Sequence combines elements of both rhythm and role-playing games to create an entirely unique experience.
User reviews: Very Positive (798 reviews)
Release Date: Oct 20, 2011

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Recommended By Curators

"Rhythm games meet RPGs with an excellent soundtrack and challenging difficulty at the higher levels."
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“... Sequence is one of only four or five games I've ever played that lives up to its potential so absolutely and with so little room for improvement.”
100% –

About This Game

Sequence combines elements of both rhythm and role-playing games to create an entirely unique experience. Join Ky on his ascent of a mysterious Tower, guided onward by a mysterious girl named Naia. Encounter deadly monsters and ridiculous characters, and discover the grand scheme behind Ky's mysterious imprisonment...that is, if you can survive the journey.

Key Features:

  • Fully voice-acted, 10+ hour story mode
  • With music by Ronald Jenkees and Michael Wade Hamilton
  • Deep item synthesis and spell customization mechanics provide a full RPG experience
  • Full integration of Steam achievements and cloud saves

System Requirements

    • OS: Windows XP, Vista, 7
    • Processor: 1.7 GHz Dual Core or Greater
    • Memory: 2 GB
    • Hard Disk Space: 250 MB
    • Video Card: 512 MB DirectX 9.0c compatible graphics card (shader model 3)
    • DirectX®: 9.0c
Helpful customer reviews
13 of 14 people (93%) found this review helpful
5.8 hrs on record
Posted: August 2, 2014
I've been buying a lot of bundles recently, I picked up ~20 in July, and Sequence has been one of my favorite pulls thus far.

*NOTE: This review will be fairly biased, as I enjoy dj-ing/mixing electronic dance music.

If you like rhythm games like Tap Tap Revolution, music - in particular the electronic dance music genre, grinding, and crafting, then you will really enjoy this game. Ronald Jenkees does a lot of the music for the game, and if you like his style then you will love the music found here.

The aesthetics of the game are nice - the artstyle for the characters and backgrounds are well-detailed. The music is very, very good, however, if you do not like the electronic genre, then you may get tired of hearing the music, and this is critical because it is the core of the gameplay and (so far) the variety is not too expansive. You will also grind quite a bit, so you will be hearing the same tracks repeatedly.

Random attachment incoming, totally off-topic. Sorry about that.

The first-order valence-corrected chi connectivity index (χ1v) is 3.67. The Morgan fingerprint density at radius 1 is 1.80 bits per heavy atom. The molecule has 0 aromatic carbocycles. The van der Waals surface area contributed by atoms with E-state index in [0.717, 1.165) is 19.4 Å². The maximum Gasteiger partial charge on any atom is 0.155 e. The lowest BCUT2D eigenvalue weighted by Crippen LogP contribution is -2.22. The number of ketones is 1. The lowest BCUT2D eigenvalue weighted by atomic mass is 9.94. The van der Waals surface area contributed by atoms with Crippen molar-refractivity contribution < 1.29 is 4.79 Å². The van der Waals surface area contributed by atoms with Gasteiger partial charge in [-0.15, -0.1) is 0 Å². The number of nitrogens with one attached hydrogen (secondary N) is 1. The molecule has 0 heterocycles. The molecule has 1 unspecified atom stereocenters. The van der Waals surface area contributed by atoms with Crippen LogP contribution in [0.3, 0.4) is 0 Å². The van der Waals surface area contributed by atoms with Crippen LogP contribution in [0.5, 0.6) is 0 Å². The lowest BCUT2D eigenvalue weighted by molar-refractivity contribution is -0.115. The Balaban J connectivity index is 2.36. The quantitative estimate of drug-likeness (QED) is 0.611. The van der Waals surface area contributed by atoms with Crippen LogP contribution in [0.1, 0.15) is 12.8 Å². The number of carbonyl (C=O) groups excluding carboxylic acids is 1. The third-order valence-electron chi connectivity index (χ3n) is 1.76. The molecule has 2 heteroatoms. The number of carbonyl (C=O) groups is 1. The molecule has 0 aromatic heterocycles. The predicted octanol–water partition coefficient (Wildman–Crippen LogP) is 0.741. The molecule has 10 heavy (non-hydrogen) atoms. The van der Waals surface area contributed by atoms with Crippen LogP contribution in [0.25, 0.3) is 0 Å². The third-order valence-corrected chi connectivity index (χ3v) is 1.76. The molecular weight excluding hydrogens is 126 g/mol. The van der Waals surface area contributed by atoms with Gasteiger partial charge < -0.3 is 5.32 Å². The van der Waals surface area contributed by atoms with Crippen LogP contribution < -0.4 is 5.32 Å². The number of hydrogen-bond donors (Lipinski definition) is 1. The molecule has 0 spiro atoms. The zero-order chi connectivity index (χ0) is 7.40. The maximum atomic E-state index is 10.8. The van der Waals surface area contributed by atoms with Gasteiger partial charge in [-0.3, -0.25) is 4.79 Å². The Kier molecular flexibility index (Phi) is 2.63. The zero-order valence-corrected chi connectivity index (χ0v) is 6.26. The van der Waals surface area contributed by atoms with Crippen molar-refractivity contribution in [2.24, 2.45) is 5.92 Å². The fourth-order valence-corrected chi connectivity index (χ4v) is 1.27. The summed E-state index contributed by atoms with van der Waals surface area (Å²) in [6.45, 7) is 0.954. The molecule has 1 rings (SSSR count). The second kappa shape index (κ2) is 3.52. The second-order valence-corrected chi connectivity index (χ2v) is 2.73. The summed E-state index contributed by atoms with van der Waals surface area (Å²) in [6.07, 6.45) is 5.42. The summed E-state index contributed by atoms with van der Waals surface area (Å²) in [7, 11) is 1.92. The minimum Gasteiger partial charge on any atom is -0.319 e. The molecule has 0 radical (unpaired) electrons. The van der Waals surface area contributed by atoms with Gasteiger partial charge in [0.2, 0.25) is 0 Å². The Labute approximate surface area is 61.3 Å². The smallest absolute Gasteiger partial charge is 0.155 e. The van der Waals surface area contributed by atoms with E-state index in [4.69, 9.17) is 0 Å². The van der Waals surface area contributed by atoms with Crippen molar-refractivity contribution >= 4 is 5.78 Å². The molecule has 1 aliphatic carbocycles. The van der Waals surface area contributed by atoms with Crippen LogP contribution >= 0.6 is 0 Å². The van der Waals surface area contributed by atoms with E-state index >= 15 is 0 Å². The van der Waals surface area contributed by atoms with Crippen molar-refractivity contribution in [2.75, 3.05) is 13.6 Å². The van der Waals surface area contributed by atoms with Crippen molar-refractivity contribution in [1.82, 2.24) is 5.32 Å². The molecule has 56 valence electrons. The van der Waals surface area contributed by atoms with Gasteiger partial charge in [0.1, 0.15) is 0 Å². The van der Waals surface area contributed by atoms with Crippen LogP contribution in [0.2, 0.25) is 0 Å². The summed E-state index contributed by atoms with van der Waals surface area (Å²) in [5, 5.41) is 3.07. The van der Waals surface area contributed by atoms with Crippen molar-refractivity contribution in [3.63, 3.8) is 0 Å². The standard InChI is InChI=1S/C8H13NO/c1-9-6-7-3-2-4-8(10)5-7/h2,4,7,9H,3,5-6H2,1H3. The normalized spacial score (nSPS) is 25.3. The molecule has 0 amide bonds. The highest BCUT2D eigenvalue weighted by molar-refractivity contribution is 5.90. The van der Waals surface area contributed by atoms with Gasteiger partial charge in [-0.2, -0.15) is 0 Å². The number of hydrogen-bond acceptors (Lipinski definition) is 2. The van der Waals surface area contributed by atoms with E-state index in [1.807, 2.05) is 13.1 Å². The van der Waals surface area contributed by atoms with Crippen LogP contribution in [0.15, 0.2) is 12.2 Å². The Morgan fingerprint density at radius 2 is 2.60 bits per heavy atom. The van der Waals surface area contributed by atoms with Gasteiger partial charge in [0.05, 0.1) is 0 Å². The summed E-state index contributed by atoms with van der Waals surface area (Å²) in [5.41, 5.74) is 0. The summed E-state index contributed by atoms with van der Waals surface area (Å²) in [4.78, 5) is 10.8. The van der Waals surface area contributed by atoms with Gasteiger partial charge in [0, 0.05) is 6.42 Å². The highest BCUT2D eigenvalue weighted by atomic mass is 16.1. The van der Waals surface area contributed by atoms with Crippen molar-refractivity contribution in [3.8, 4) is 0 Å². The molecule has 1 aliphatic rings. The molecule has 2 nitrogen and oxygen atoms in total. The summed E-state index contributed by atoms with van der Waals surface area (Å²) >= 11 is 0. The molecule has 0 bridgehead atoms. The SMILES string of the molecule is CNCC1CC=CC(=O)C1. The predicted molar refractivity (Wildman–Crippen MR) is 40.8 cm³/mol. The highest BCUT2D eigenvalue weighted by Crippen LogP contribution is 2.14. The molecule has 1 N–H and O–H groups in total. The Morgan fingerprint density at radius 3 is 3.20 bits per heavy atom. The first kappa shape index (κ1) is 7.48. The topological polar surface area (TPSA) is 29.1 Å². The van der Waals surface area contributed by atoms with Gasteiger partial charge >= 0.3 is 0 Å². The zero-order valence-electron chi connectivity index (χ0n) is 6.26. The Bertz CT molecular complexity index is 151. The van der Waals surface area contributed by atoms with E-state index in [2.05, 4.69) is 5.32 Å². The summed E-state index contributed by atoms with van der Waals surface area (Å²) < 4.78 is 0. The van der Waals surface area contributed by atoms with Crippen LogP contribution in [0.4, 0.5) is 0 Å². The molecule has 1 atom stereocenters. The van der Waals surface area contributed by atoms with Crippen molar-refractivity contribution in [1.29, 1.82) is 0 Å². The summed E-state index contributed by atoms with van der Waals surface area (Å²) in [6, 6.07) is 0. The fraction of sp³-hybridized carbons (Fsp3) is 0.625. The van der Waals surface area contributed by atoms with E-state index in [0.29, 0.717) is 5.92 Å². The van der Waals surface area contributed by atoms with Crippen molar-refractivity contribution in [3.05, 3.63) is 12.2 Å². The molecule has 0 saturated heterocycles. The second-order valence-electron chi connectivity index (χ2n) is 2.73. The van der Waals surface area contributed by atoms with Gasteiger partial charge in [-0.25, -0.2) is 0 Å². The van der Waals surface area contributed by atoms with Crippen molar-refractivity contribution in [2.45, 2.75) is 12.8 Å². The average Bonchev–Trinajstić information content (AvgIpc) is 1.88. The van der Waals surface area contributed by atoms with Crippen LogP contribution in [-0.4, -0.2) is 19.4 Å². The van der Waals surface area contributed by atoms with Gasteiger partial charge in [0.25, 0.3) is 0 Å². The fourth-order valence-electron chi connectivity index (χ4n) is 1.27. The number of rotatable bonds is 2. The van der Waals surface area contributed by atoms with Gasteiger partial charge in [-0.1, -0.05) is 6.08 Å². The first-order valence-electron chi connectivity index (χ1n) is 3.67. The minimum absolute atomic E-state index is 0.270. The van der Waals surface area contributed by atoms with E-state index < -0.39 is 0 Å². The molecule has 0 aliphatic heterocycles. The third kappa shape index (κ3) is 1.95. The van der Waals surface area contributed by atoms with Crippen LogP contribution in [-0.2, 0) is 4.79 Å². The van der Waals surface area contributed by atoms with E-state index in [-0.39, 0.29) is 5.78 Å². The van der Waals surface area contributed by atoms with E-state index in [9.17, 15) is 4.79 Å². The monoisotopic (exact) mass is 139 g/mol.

The story is decent, nothing too fancy. The voice acting is not bad, and the comedic banter between the main characters is funny at times. There is also some teasing of common RPG elements, which I always find very nice when not overdone.

The controls are easy to familiarize yourself with - you use the WASD keyes and/or the arrow keys in combination with the numbers (spell hotkeys) and Q and E. The tutorial is skip-able but extremely important for understanding the mechanics of the game. The learning curve is moderate to difficult - especially if you are not used to playing rhythm games. I am pretty good at beatmatching by ear, so I tried the 2nd hardest difficulty and had to tone it down a level - my finger dexterity on the keys are still rusty; however, I plan to do a playthrough on the hardest difficulty once I beat the game.

Gameplay is very, very fun if you are interested in the rhythm genre. You have three windows, Defence, Spells, and Mana. Arrow kills will fall in the Defence and Mana windows, and you can swap your active window with the Q and E skills (left and right respectively). If you fail to press an arrow key in the Defence window, you lose health depending on the type of arrow (basic white color = -1 HP, and so forth). If you fail to press an arrow key in the Mana window, there is no effect.

Arrows will only fall in the Spells window when you activate one of your spells with the number hotkeys, however, you must also have enough mana to cast the spell. Failing to press even a single arrow key in the Spells window will cause you to fail in casting it and you will not be refunded your mana. Spells are the way you damage your opponent, and you can also heal yourself. I believe you can only have 4 active spells at a time (you start with 2 slots and unlock more as you progress through the tower).

Between battles, you can craft and equip different items. There are 7 floors in the tower you wake up in, and you are given new crafting recipes as you reach new floors. One item will always give a permanent bonus (ex: +1 to offence), and others can be new spells, armor, or weapons. You can also scrap your items for experience points. When you craft, you have to pay exp. to increase the chance of success (you can even pay lose levels if you want to pay that much exp); if you fail, you are not refunded the exp.

Levelling up is done automatically, you do not have to allocate skill points.

As you progress through the game, monsters will have a unique "guardian ability" for each floor - for example, on the 2nd floor enemies (once per battle) can activate an ability that makes the falling arrow keys fade to invisibility as they reach the lower quarter of your window. Listening to the beat of the music really, really helps because the keystrokes tend to match the beat very well. With enough practice, you can even swap windows freely and continue pressing arrow keys to the beat. There is a craftable item for each floor that allows you to ignore guardian effects (except when you fight the bosses).

Boss battles are fun and the character's are pretty funny. Each boss will use their guardian effect more frequently, and you cannot negate it with the inhibition item.

If you are interested in rhythm games, definitely pick up this fantastic game.

Highly recommend!

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7 of 7 people (100%) found this review helpful
14.1 hrs on record
Posted: October 12, 2014